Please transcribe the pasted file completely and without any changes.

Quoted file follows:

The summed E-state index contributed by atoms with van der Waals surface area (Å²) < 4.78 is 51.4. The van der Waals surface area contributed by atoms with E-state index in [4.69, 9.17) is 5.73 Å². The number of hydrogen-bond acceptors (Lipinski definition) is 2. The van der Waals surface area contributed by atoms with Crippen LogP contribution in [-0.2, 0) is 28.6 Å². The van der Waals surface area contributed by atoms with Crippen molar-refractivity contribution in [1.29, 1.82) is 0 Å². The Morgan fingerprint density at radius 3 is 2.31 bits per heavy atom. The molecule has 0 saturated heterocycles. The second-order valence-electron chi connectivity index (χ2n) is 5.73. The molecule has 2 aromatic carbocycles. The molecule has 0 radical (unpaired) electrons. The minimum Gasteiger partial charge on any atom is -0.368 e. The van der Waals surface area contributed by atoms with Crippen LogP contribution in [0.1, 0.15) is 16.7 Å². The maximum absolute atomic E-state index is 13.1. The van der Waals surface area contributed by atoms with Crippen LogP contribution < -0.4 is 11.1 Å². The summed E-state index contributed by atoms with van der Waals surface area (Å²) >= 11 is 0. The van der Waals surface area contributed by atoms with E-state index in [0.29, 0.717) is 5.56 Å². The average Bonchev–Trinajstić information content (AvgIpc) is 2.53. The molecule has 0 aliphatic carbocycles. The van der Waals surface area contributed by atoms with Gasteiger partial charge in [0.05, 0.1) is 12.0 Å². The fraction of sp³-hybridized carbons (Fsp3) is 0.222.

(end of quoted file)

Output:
The summed E-state index contributed by atoms with van der Waals surface area (Å²) < 4.78 is 51.4. The van der Waals surface area contributed by atoms with E-state index in [4.69, 9.17) is 5.73 Å². The number of hydrogen-bond acceptors (Lipinski definition) is 2. The van der Waals surface area contributed by atoms with Crippen LogP contribution in [-0.2, 0) is 28.6 Å². The van der Waals surface area contributed by atoms with Crippen molar-refractivity contribution in [1.29, 1.82) is 0 Å². The Morgan fingerprint density at radius 3 is 2.31 bits per heavy atom. The molecule has 0 saturated heterocycles. The second-order valence-electron chi connectivity index (χ2n) is 5.73. The molecule has 2 aromatic carbocycles. The molecule has 0 radical (unpaired) electrons. The minimum Gasteiger partial charge on any atom is -0.368 e. The van der Waals surface area contributed by atoms with Crippen LogP contribution in [0.1, 0.15) is 16.7 Å². The maximum absolute atomic E-state index is 13.1. The van der Waals surface area contributed by atoms with Crippen LogP contribution < -0.4 is 11.1 Å². The summed E-state index contributed by atoms with van der Waals surface area (Å²) >= 11 is 0. The van der Waals surface area contributed by atoms with E-state index in [0.29, 0.717) is 5.56 Å². The average Bonchev–Trinajstić information content (AvgIpc) is 2.53. The molecule has 0 aliphatic carbocycles. The van der Waals surface area contributed by atoms with Gasteiger partial charge in [0.05, 0.1) is 12.0 Å². The fraction of sp³-hybridized carbons (Fsp3) is 0.222.